Similar to businesses, no 2 financial plans are the same.

However, a solid financial plan contains several components, including an income statement, cash flow statement, personnel plan, balance sheet, financial projections, and break-even analysis. 

Together, these enable you to control your budget, highlight potential future risks, set goals, calculate your funding requirements, and implement strategies to achieve them. 

While there’s no such thing as a sure thing in life, your financial plan brings your future into your present so that you can control it now.

Why is a financial plan important for a small business?

As you know (or will when you start your business ), entrepreneurs work long hours and make many decisions to ensure their business is on track. A business financial plan helps remove uncertainty from those decisions, replacing it with figures you can rely on and preparing you to take full advantage of investment opportunities when they arise. 

Here’s what Warren Buffet says about opportunities:

“Opportunities come infrequently. When it rains gold, put out the bucket, not the thimble.”

Your financial plan ensures you’ve got a bucket!

We also use a financial plan to control our cash flow, forecast our future financial business performance (including our income, expenses, and profitability), and stay within budget. 

Together, these help us maximize our assets, confidently navigate any problems during our entrepreneurial journey, and convince investors to believe in our vision.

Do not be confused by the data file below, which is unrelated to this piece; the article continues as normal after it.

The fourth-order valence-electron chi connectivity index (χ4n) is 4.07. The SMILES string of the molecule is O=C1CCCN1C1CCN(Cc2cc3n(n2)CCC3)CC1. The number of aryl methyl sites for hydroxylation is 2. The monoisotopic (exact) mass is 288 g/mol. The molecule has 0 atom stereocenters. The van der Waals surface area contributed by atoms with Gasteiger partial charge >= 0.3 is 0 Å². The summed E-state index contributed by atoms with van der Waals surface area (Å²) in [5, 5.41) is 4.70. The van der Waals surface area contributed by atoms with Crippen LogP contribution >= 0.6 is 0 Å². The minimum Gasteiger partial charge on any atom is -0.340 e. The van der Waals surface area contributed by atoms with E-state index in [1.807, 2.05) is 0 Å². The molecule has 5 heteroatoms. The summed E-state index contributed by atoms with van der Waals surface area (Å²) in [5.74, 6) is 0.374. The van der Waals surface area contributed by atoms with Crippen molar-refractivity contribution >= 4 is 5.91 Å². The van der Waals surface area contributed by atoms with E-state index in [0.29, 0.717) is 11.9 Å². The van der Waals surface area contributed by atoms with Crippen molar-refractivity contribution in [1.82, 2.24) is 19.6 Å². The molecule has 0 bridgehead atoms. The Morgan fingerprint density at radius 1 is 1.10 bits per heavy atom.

What is the difference between a business financial plan and a personal financial plan?

While most financial plans include the same information, some essential differences exist between business and personal plans because your goals likely differ from those of your SMB.

For example, an individual’s financial plan might include retirement, investment strategies, a minimum annual income to reduce tax liabilities, and securing an estate for their children.

In contrast, a business’s financial plan might focus on hiring additional staff, increasing inventory, bringing new products online, expanding into other markets, and even a new brick-and-mortar location. 

As you can see, the goals differ from one to the other, as might yours. That’s why a financial plan is as unique as the business it serves; however, some elements are vital for every financial business plan! 

The key components of a business financial plan

We now know that a thorough financial plan is imperative to the success and stability of your small business. 

Here are the components that can help make that happen:

  • Income Statement: Contains information on your revenue, profits, and losses.
  • Cash flow statement: Documents how money flows in and out of your business. 
  • Balance sheet: Shows your business assets and expenses at a specific time.
  • Financial projections: This helps predict your future income and expenses.
  • Personnel plan: Identifies if and when you should hire employees.
  • Break-Even Analysis: Confirms when you’ll make a profit.

Okay, now let’s look at how you use them to create yours:

How to Create a Business Financial Plan

To create your business financial plan, you must first collect financial information relevant to the 6 critical components you’ll use for its structure.